Hutchesons' Grammar is one of the schools whose status is at risk
Four of Scotland's leading private schools have been told they must implement changes in order to keep their charitable status.
The affected schools are Hutchesons' Grammar in Glasgow, Lomond school in Helensburgh, St Leonards in St Andrews and Merchiston Castle in Edinburgh.
The Office of the Scottish Charity Regulator (OSCR) said that on balance "they do not provide public benefit".
It added it expected to see changes within "a reasonable time period".
OSCR's chief executive Jane Ryder said that after looking at the four institutions it was concluded that they did not meet the public benefit test.
She added that the failure was mainly due to significant fees and the fact there was not sufficient help in place for those who could not pay those fees.
ADVICE TO SCHOOLS
Produce within 12 months a plan to meet the public benefit test
To implement that plan within three years
OSCR must be notified within three months whether school intends to comply
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Ms Ryder said: "We are not dictating a particular business model to the charities and there are different ways in which they can address our concerns.
"But we are looking for an early acknowledgement of the intention to introduce changes and for implementation within a reasonable time period."
The head teacher at St Leonards School, Dr Michael Carslaw, said he was "greatly disappointed" by the OSCR decision.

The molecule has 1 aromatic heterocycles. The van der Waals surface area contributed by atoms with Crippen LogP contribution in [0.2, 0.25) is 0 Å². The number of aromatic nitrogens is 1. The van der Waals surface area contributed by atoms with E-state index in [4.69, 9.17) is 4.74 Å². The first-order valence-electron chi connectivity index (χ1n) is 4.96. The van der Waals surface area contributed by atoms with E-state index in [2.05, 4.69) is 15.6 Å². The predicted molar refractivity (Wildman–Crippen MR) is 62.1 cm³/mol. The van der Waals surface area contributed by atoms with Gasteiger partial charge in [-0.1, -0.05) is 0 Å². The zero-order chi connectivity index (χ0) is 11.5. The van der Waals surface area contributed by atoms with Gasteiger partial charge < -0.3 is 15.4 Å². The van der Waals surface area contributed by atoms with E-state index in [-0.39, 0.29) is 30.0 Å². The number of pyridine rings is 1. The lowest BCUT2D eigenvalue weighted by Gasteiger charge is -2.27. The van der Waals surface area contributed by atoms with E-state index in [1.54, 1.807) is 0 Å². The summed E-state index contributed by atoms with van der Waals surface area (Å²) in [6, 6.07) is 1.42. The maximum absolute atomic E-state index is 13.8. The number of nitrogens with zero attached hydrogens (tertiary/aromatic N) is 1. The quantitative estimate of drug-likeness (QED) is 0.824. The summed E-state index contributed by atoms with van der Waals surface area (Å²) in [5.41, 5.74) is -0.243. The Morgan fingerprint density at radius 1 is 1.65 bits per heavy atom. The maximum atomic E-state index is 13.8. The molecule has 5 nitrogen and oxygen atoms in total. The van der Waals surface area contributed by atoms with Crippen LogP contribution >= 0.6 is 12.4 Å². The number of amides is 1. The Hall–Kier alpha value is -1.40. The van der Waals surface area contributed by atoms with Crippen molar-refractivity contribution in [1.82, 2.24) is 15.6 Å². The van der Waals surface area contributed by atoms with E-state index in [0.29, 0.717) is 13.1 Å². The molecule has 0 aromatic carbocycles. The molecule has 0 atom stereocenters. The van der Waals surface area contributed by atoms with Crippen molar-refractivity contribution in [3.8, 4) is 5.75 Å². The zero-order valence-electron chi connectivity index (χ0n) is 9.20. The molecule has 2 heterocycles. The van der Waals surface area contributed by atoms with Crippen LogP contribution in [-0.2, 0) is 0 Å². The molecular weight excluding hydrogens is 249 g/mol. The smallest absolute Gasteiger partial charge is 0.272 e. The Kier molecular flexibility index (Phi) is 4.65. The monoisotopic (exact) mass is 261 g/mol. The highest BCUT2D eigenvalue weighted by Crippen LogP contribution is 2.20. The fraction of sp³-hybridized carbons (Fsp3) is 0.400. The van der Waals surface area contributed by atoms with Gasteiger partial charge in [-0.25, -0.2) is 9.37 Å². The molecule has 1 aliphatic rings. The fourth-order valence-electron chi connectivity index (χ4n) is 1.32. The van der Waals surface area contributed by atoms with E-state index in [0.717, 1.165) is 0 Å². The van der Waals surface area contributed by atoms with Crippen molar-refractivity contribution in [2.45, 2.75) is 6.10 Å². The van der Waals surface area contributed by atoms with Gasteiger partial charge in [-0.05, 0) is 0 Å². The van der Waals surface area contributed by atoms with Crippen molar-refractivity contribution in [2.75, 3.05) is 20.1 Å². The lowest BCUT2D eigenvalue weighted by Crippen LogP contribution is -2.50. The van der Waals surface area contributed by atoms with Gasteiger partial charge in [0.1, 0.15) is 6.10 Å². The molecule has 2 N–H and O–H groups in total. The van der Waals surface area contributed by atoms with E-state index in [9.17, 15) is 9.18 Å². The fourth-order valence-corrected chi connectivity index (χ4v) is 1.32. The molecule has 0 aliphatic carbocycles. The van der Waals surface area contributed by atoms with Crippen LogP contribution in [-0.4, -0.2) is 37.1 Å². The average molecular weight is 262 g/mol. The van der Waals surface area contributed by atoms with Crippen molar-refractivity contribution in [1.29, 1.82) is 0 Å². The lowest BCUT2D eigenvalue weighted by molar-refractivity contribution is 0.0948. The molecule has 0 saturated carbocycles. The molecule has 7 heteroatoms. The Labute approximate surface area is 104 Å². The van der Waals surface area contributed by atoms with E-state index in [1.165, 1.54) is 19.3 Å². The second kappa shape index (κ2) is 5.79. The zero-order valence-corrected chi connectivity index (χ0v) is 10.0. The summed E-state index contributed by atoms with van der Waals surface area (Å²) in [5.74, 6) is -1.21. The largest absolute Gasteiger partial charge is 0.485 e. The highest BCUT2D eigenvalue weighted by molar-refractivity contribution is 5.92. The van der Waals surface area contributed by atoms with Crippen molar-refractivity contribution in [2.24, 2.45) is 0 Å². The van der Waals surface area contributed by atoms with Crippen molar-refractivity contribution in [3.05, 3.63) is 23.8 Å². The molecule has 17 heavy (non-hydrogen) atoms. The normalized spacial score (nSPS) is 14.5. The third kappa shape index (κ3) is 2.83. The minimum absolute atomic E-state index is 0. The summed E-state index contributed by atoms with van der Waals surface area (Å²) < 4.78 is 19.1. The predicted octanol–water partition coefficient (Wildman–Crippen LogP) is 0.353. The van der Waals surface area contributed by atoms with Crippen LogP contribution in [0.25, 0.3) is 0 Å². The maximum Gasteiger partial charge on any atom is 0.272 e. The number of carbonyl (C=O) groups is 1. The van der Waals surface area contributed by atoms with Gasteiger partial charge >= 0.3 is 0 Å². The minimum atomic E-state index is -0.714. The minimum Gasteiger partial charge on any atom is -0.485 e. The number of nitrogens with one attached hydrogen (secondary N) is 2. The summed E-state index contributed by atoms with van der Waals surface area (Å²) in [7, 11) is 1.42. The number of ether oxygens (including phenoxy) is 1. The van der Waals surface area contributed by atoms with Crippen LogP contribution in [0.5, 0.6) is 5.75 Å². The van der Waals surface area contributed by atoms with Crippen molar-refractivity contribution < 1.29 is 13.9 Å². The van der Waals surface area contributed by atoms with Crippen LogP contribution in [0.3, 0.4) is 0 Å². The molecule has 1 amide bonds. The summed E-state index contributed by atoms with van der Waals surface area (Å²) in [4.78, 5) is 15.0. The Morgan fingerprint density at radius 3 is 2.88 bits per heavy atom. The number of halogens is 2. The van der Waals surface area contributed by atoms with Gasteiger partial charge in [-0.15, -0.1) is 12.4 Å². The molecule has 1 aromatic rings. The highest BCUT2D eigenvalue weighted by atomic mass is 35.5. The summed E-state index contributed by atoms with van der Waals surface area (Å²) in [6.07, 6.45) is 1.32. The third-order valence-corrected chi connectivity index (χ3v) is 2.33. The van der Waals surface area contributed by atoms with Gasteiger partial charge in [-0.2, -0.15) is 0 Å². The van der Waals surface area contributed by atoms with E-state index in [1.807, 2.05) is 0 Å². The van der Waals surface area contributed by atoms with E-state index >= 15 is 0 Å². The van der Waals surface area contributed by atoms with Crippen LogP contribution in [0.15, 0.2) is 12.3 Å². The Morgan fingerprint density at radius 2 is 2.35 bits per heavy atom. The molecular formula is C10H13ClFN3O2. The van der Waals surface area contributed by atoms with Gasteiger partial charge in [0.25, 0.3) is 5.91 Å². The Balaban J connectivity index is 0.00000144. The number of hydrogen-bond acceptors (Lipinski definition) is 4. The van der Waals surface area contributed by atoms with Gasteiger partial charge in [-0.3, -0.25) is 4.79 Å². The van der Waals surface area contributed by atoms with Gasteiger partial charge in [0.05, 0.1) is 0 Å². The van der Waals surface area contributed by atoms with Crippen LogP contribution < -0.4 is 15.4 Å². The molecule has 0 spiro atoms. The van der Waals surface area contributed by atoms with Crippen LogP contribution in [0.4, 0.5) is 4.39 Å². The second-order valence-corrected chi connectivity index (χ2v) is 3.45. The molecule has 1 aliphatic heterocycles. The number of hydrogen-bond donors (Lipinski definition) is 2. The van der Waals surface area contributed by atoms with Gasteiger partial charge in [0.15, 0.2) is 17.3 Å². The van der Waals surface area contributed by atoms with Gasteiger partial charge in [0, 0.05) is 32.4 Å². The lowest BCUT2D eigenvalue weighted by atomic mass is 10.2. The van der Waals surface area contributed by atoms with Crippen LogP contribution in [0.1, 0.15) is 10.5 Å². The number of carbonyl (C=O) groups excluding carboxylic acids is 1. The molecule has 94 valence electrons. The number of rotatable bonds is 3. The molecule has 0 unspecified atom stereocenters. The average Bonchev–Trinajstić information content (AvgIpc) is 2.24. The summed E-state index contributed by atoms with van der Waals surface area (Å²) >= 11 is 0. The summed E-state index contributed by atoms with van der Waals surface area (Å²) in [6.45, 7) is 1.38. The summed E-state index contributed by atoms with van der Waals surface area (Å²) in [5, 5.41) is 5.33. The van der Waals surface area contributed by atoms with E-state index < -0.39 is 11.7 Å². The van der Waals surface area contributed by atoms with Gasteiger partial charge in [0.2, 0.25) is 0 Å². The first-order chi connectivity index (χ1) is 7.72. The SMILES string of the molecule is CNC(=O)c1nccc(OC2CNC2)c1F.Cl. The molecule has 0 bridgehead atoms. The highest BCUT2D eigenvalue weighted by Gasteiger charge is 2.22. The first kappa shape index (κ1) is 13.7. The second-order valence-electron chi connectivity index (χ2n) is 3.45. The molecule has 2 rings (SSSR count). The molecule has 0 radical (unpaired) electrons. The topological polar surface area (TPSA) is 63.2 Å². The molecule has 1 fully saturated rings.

He said: "St Leonards is established as a charity for 'the advancement of education for the public benefit' and it is my intention that this remains the school's objective.
"It is disappointing that providing a high quality of education is, in itself, not judged to have sufficient public benefit."
However, Dr Carslaw added that the benefits of being a charity were "limited to partial relief on rates and relief on corporation tax".
Under new rules private schools must be able to demonstrate they have a charitable aim and serve a cross-section of the public by offering places to children from disadvantaged families, or making their facilities available to the local community.
A total of 11 private schools across Scotland have been inspected by the Office of the Scottish Charity Regulator (OSCR) to see whether they qualify as charities.
Nationalist MSP Christine Grahame told BBC Radio's Good Morning Scotland programme that some "elitist" private schools did not deserve to receive charitable tax breaks.
She added: "A charity must have a wider public benefit, and if the fees are restrictive such as, for instance, they are at Gordonstoun - where I understand it is about £18,000 a year - then they must have more bursaries and be more open to the public.
"Apparently the schools that have been listed this morning have failed some or all of those tests.
"Certain private schools are so elitist that I can't see how they can maintain charitable status. The huge tax breaks they get are public money that is subsidising really quite well-off people."
But Frank Gerstenberg, former principal at George Watson's College in Edinburgh, said private schools actually benefit the taxpayer.
He added: "These are among the best schools in Scotland, produce the best exam results and relieve the taxpayer of a huge amount of money because parents are already paying for their children to be educated in the state system but choose not to."